South Africa apartheid assassin Eugene de Kock, or 'Prime Evil', granted parole after 20 years' jail

Apartheid death-squad leader Eugene de Kock (left) appears before the Truth And Reconciliation Commission (TRC) amnesty hearing with his lawyer Schalk Hugo in Pretoria in this May 24, 1999 file photo. -- PHOTO: REUTERS
Apartheid death-squad leader Eugene de Kock (left) appears before the Truth And Reconciliation Commission (TRC) amnesty hearing with his lawyer Schalk Hugo in Pretoria in this May 24, 1999 file photo. -- PHOTO: REUTERS

PRETORIA (AFP) - One of South Africa's most notorious apartheid murderers, Eugene de Kock - dubbed "Prime Evil" - was granted parole Friday after 20 years in jail.

"In the interest of nation-building and reconciliation I have decided to place Mr De Kock on parole," Correctional Services Minister Michael Masutha told a news briefing.

De Kock was sentenced to two life terms plus 212 years in prison for his activities as head of the infamous Vlakplaas police death squad targeting anti-apartheid activists.

The highly-decorated former colonel confessed to more than 100 acts of murder, torture and fraud before the Truth and Reconciliation Commission (TRC), which was established in 1995 to consider amnesty for those who confessed their crimes during apartheid.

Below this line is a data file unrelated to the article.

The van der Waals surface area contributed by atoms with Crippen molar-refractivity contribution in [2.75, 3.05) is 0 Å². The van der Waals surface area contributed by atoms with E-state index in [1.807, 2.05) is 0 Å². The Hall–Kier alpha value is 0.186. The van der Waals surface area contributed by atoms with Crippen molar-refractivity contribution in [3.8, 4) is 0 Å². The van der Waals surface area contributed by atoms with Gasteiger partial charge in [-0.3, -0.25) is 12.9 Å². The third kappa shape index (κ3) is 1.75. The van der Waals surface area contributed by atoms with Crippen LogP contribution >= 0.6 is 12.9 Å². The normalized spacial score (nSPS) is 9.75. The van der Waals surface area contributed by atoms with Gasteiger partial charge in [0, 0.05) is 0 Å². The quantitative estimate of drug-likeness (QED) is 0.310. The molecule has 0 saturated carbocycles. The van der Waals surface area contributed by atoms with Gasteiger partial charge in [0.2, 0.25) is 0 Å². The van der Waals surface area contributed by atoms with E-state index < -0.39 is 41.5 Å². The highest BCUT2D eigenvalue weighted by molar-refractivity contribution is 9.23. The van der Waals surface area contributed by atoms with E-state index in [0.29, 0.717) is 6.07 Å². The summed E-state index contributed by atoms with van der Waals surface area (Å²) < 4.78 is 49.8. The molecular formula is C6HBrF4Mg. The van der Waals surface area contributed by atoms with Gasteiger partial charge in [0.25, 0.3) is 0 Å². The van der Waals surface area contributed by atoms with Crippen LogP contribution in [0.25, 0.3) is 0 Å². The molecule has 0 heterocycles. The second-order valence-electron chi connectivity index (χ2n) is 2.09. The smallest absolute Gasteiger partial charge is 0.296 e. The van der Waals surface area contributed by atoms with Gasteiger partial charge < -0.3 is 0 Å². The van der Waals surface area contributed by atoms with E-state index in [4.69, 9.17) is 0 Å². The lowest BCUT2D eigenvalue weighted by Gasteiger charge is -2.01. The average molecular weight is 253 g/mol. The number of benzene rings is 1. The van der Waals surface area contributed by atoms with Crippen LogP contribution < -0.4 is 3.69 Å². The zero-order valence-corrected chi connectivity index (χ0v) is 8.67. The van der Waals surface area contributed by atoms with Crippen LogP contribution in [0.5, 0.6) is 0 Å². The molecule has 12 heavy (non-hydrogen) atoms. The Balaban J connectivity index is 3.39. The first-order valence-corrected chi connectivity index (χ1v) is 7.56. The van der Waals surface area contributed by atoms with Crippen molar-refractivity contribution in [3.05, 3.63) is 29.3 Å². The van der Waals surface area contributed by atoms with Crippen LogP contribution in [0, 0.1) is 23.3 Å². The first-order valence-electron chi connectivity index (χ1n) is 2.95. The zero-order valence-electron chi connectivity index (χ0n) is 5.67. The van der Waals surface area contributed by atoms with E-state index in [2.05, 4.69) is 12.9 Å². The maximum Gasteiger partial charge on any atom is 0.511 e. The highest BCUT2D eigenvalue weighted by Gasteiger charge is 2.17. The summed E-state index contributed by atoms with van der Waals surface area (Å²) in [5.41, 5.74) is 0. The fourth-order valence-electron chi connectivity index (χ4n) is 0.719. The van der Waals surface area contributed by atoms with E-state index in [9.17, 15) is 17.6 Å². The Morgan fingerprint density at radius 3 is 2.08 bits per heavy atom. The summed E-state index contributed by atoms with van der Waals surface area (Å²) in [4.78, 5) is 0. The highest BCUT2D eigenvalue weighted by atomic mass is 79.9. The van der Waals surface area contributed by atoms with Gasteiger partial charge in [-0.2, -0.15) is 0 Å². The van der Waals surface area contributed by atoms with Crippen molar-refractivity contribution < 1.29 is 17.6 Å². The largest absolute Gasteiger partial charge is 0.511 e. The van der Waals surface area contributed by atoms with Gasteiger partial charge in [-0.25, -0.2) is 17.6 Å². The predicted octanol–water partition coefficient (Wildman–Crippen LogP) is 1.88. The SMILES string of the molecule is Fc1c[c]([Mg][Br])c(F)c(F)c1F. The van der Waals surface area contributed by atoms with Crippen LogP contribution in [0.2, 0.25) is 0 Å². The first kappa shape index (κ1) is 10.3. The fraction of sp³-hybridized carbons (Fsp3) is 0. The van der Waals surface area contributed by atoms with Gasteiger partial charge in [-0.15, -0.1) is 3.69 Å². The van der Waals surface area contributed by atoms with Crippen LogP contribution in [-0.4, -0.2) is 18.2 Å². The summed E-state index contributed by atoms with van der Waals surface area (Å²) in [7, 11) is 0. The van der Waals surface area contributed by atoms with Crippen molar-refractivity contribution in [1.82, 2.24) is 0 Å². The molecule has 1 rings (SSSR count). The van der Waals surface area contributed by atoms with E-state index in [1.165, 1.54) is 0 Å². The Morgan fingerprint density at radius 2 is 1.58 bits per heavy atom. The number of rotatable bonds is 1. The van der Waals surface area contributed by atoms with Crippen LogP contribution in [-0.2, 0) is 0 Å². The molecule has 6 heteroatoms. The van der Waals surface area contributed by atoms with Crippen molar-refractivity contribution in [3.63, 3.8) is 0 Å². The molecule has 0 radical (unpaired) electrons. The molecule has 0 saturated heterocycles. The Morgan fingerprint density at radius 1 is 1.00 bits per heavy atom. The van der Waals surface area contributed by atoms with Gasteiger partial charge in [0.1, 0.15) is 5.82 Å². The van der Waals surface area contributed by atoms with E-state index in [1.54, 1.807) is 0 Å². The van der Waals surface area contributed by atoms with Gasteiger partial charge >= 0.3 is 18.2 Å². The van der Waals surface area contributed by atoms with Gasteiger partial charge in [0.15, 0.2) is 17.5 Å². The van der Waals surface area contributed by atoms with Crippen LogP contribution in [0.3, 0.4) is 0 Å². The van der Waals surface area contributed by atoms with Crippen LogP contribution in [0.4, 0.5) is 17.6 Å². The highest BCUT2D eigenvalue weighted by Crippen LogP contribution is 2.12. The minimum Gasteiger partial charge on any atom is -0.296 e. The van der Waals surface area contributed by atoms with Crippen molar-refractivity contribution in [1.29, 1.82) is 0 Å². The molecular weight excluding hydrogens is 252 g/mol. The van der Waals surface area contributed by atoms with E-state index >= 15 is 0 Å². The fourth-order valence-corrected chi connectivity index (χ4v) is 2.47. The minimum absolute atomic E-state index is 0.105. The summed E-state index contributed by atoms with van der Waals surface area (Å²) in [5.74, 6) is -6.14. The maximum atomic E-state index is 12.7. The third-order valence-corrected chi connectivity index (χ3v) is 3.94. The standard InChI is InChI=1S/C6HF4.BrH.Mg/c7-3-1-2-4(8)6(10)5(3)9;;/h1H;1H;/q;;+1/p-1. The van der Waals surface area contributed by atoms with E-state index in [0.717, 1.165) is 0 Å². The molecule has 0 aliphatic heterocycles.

He was granted amnesty for most offences - including the 1982 bombing of the ANC's London offices - but was jailed for six murders found to have lacked direct political motivation.

The run-up to the parole decision rekindled bitter debate over the crimes of the former white-minority regime.

To some his crimes of multiple murder, kidnapping and torture were too heinous for forgiveness.

To others, the former police officer was a symbolic and repentant prisoner serving time as a scapegoat for countless perpetrators of apartheid evil who were never punished.

It's a point De Kock made in his court appeal of last year's parole denial.

"I am the only member of the South African Police Service that is serving a sentence for crimes which I had committed, as part of the National Party's attempt to uphold apartheid and fight the liberation movements.

"Not one of the previous Generals, or Ministers who were in Cabinet up to 1990 have been prosecuted at all," he wrote.

He has by all accounts been a model prisoner, engaging with the families of his victims and cooperating with the government in locating the dumped bodies of his victims.

He has made confessions before tribunals, written letters begging forgiveness and named top officials who gave him orders.

He has been eligible for parole consideration for more than seven years, but his second bid for release was denied in July, against the recommendation of the parole board.